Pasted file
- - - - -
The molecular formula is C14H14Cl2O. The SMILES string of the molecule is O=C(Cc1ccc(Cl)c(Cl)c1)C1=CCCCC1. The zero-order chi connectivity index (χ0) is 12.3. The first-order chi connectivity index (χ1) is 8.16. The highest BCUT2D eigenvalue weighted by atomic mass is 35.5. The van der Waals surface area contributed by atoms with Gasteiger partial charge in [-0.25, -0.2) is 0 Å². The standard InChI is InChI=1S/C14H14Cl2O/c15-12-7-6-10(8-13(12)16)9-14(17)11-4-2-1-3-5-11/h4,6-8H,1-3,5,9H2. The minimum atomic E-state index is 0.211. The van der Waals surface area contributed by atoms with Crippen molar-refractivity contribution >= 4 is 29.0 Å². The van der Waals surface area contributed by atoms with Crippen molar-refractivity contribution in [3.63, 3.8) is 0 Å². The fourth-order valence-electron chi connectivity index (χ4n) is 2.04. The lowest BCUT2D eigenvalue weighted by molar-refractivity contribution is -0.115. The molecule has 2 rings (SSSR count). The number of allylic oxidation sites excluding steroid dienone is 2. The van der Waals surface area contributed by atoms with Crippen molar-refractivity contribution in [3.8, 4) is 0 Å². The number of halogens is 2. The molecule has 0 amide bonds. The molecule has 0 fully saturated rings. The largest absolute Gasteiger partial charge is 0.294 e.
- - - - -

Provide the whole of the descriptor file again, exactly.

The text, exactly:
The molecular formula is C14H14Cl2O. The SMILES string of the molecule is O=C(Cc1ccc(Cl)c(Cl)c1)C1=CCCCC1. The zero-order chi connectivity index (χ0) is 12.3. The first-order chi connectivity index (χ1) is 8.16. The highest BCUT2D eigenvalue weighted by atomic mass is 35.5. The van der Waals surface area contributed by atoms with Gasteiger partial charge in [-0.25, -0.2) is 0 Å². The standard InChI is InChI=1S/C14H14Cl2O/c15-12-7-6-10(8-13(12)16)9-14(17)11-4-2-1-3-5-11/h4,6-8H,1-3,5,9H2. The minimum atomic E-state index is 0.211. The van der Waals surface area contributed by atoms with Crippen molar-refractivity contribution >= 4 is 29.0 Å². The van der Waals surface area contributed by atoms with Crippen molar-refractivity contribution in [3.63, 3.8) is 0 Å². The fourth-order valence-electron chi connectivity index (χ4n) is 2.04. The lowest BCUT2D eigenvalue weighted by molar-refractivity contribution is -0.115. The molecule has 2 rings (SSSR count). The number of allylic oxidation sites excluding steroid dienone is 2. The van der Waals surface area contributed by atoms with Crippen molar-refractivity contribution in [3.8, 4) is 0 Å². The number of halogens is 2. The molecule has 0 amide bonds. The molecule has 0 fully saturated rings. The largest absolute Gasteiger partial charge is 0.294 e.